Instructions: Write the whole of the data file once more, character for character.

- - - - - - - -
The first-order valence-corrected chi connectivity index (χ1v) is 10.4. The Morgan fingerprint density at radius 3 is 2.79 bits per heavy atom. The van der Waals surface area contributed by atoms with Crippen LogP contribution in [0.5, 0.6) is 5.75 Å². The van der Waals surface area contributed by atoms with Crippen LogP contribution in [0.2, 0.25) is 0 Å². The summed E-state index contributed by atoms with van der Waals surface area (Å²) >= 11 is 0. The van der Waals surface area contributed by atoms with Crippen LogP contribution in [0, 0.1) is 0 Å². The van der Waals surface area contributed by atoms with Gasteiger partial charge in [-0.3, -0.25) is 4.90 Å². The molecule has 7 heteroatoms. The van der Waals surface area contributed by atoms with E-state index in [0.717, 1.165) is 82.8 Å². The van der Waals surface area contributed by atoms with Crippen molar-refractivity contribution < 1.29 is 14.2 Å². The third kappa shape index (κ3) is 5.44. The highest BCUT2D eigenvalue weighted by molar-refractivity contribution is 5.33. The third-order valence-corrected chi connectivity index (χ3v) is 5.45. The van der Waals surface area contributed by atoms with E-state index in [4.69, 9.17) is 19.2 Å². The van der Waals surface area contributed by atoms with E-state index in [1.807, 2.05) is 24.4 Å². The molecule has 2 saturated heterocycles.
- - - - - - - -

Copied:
The first-order valence-corrected chi connectivity index (χ1v) is 10.4. The Morgan fingerprint density at radius 3 is 2.79 bits per heavy atom. The van der Waals surface area contributed by atoms with Crippen LogP contribution in [0.5, 0.6) is 5.75 Å². The van der Waals surface area contributed by atoms with Crippen LogP contribution in [0.2, 0.25) is 0 Å². The summed E-state index contributed by atoms with van der Waals surface area (Å²) >= 11 is 0. The van der Waals surface area contributed by atoms with Crippen LogP contribution in [0, 0.1) is 0 Å². The van der Waals surface area contributed by atoms with Gasteiger partial charge in [-0.3, -0.25) is 4.90 Å². The molecule has 7 heteroatoms. The van der Waals surface area contributed by atoms with E-state index in [0.717, 1.165) is 82.8 Å². The van der Waals surface area contributed by atoms with Crippen molar-refractivity contribution < 1.29 is 14.2 Å². The third kappa shape index (κ3) is 5.44. The highest BCUT2D eigenvalue weighted by molar-refractivity contribution is 5.33. The third-order valence-corrected chi connectivity index (χ3v) is 5.45. The van der Waals surface area contributed by atoms with E-state index in [4.69, 9.17) is 19.2 Å². The van der Waals surface area contributed by atoms with E-state index in [1.807, 2.05) is 24.4 Å². The molecule has 2 saturated heterocycles.